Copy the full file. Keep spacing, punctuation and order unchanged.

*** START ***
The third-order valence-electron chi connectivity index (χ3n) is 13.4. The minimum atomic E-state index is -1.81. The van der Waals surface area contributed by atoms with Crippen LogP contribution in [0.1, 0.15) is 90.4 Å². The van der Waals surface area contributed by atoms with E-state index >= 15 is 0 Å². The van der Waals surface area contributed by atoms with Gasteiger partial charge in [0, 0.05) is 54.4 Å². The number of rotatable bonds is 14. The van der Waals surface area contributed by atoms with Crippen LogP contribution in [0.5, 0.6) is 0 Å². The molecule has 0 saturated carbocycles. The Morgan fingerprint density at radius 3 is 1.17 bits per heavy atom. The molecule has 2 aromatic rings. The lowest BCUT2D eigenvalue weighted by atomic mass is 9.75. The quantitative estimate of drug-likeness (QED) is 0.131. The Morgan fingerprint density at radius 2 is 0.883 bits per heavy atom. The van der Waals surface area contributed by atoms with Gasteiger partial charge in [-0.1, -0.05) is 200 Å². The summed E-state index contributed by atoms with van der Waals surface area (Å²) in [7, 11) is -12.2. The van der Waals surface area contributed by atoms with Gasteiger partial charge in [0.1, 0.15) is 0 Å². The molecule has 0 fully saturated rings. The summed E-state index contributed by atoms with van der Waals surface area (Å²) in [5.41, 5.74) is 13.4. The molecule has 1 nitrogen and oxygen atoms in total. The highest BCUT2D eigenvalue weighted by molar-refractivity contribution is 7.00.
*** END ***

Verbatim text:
The third-order valence-electron chi connectivity index (χ3n) is 13.4. The minimum atomic E-state index is -1.81. The van der Waals surface area contributed by atoms with Crippen LogP contribution in [0.1, 0.15) is 90.4 Å². The van der Waals surface area contributed by atoms with E-state index >= 15 is 0 Å². The van der Waals surface area contributed by atoms with Gasteiger partial charge in [0, 0.05) is 54.4 Å². The number of rotatable bonds is 14. The van der Waals surface area contributed by atoms with Crippen LogP contribution in [0.5, 0.6) is 0 Å². The molecule has 0 saturated carbocycles. The Morgan fingerprint density at radius 3 is 1.17 bits per heavy atom. The molecule has 2 aromatic rings. The lowest BCUT2D eigenvalue weighted by atomic mass is 9.75. The quantitative estimate of drug-likeness (QED) is 0.131. The Morgan fingerprint density at radius 2 is 0.883 bits per heavy atom. The van der Waals surface area contributed by atoms with Gasteiger partial charge in [-0.1, -0.05) is 200 Å². The summed E-state index contributed by atoms with van der Waals surface area (Å²) in [7, 11) is -12.2. The van der Waals surface area contributed by atoms with Gasteiger partial charge in [0.1, 0.15) is 0 Å². The molecule has 0 fully saturated rings. The summed E-state index contributed by atoms with van der Waals surface area (Å²) in [5.41, 5.74) is 13.4. The molecule has 1 nitrogen and oxygen atoms in total. The highest BCUT2D eigenvalue weighted by molar-refractivity contribution is 7.00.